The Cash Boy eBook

This eBook from the Gutenberg Project consists of approximately 89 pages of information about The Cash Boy.

“’I do not ask to return to your house, Mr. Wharton, for it would not be pleasant, since your nephew and Mrs. Bradley dislike me, but I have a right to ask that the truth may be told to my employers, so that if they do not wish me to return to their service, they may, at least, be willing to give me a recommendation that will give me a place elsewhere."’

“I must prevent the boy communicating with my uncle, if it is a possible thing.  ‘Strike while the iron is hot,’ I say.”

“I think that is very judicious, Mr. John.  I have no doubt you will know how to manage matters.”

John Wade dressed himself for a walk, and drawing out a cigar, descended the steps of his uncle’s house into the street.

He reached Fifth Avenue, and walked slowly downtown.  He was about opposite Twenty-eighth Street, when he came face to face with the subject of his thoughts.

“Where are you going?” John Wade demanded sternly.

“I don’t know that I am bound to answer your question,” answered Frank, quietly, “but I have no objection.  I am going to Thirty-ninth Street with this bundle.”

“Hark you, boy!  I have something to say to you,” continued John Wade, harshly.  “You have had the impudence to write to my uncle.”

“What did he say?”

“Nothing that you would like to hear.  He looks upon you as a thief.”

“You have slandered me to him, Mr. Wade,” he said, angrily.  “You might be in better business than accusingly a poor boy falsely.”

“Hark you, young man!  I have had enough of your impudence.  I will give you a bit of advice, which you will do well to follow.  Leave this city for a place where you are not known, or I may feel disposed to shut you up on a charge of theft.”

“I shall not leave the city, Mr. Wade,” returned Frank, firmly.  “I shall stay here in spite of you,” and without waiting for an answer, he walked on.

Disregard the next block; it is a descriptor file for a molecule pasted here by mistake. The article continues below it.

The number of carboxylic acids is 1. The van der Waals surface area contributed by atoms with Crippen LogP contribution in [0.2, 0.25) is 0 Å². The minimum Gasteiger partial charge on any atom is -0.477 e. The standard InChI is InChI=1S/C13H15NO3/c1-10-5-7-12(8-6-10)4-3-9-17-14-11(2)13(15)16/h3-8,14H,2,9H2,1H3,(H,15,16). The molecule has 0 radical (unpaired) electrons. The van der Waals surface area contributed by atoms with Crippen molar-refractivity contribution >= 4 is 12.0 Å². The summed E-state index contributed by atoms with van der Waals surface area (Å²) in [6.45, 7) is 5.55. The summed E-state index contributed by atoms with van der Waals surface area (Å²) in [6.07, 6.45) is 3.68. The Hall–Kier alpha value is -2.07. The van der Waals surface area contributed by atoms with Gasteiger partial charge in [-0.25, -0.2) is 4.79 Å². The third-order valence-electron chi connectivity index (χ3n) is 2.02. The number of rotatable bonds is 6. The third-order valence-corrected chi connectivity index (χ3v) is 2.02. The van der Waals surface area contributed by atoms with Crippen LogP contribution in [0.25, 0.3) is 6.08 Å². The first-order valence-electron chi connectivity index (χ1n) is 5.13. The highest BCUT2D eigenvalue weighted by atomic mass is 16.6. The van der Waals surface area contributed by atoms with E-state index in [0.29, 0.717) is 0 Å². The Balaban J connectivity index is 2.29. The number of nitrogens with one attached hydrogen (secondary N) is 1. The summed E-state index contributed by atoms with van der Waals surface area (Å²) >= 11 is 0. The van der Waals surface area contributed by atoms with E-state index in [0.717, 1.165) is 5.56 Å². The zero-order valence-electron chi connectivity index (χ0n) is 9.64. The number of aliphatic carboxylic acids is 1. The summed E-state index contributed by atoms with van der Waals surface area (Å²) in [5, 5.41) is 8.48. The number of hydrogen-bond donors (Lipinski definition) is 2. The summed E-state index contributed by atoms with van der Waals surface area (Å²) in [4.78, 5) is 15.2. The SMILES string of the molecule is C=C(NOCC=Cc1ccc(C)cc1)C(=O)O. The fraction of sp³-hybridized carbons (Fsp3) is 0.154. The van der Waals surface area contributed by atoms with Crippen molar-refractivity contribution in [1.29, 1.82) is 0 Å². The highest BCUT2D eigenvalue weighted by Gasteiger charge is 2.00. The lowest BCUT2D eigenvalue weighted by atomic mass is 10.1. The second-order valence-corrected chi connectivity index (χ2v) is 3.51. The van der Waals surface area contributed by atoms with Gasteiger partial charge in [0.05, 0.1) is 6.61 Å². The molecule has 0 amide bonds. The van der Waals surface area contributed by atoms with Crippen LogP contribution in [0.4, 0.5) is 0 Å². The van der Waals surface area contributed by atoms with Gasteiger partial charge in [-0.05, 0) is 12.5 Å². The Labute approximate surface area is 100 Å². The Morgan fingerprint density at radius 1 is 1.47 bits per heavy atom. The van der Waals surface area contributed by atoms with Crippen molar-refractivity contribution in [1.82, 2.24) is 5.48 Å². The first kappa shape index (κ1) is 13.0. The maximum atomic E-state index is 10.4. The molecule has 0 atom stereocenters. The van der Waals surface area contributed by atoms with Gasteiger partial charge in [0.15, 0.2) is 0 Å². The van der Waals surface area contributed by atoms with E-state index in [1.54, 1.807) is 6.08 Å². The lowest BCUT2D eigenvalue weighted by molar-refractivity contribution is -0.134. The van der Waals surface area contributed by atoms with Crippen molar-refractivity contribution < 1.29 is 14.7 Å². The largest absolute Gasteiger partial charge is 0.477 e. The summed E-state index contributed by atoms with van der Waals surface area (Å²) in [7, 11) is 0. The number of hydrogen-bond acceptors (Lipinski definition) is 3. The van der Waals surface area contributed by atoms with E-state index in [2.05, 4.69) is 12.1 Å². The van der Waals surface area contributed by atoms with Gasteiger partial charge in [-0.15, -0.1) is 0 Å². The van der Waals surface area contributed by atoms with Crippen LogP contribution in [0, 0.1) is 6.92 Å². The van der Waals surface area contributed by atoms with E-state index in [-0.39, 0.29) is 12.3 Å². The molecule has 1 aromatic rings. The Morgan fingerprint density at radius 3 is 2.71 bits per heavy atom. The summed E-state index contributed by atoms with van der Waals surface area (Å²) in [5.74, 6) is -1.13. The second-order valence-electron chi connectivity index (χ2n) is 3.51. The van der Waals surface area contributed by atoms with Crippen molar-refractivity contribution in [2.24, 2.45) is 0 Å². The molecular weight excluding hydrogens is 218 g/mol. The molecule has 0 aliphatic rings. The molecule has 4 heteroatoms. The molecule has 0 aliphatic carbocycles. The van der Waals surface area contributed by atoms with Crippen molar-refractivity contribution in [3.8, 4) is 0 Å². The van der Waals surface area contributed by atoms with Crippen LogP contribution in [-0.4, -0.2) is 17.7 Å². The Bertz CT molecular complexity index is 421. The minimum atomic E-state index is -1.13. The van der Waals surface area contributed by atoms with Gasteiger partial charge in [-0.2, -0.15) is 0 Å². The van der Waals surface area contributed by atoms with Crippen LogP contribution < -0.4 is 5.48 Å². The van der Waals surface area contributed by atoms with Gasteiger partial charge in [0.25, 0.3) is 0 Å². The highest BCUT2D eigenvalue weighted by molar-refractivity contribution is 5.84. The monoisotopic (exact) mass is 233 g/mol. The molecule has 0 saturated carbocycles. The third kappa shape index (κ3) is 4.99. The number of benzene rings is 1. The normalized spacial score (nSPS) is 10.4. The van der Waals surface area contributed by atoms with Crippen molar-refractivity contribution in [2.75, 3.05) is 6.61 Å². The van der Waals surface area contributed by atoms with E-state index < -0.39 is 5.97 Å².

No sooner had John Wade parted from our hero than he saw approaching him a dark, sinister-looking man, whom he had known years before.

“Good-morning, Mr. Wade,” said the newcomer.

“Good-morning, Mr. Graves.  Are you busy just now?”

“No, sir; I am out of employment.  I have been unfortunate.”

“Then I will give you a job.  Do you see that boy?” said John Wade, rapidly.

“Yes, I see him.”

“I want you to follow him.  Find out where he lives, and let me know this evening.  Do you understand?”

“I understand.  You may rely upon me, sir,” answered Nathan Graves; and quickening his pace, he soon came within a hundred feet of our hero.

After fulfilling his errand, Frank walked downtown again, but did not succeed in obtaining any further employment.  Wherever he went, he was followed by Graves.  Unconsciously, he exhausted the patience of that gentleman, who got heartily tired of his tramp about the streets.  But the longest day will come to an end, and at last he had the satisfaction of tracking Frank to his humble lodging.  Then, and not till then, he felt justified in leaving him.

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The Cash Boy from Project Gutenberg. Public domain.
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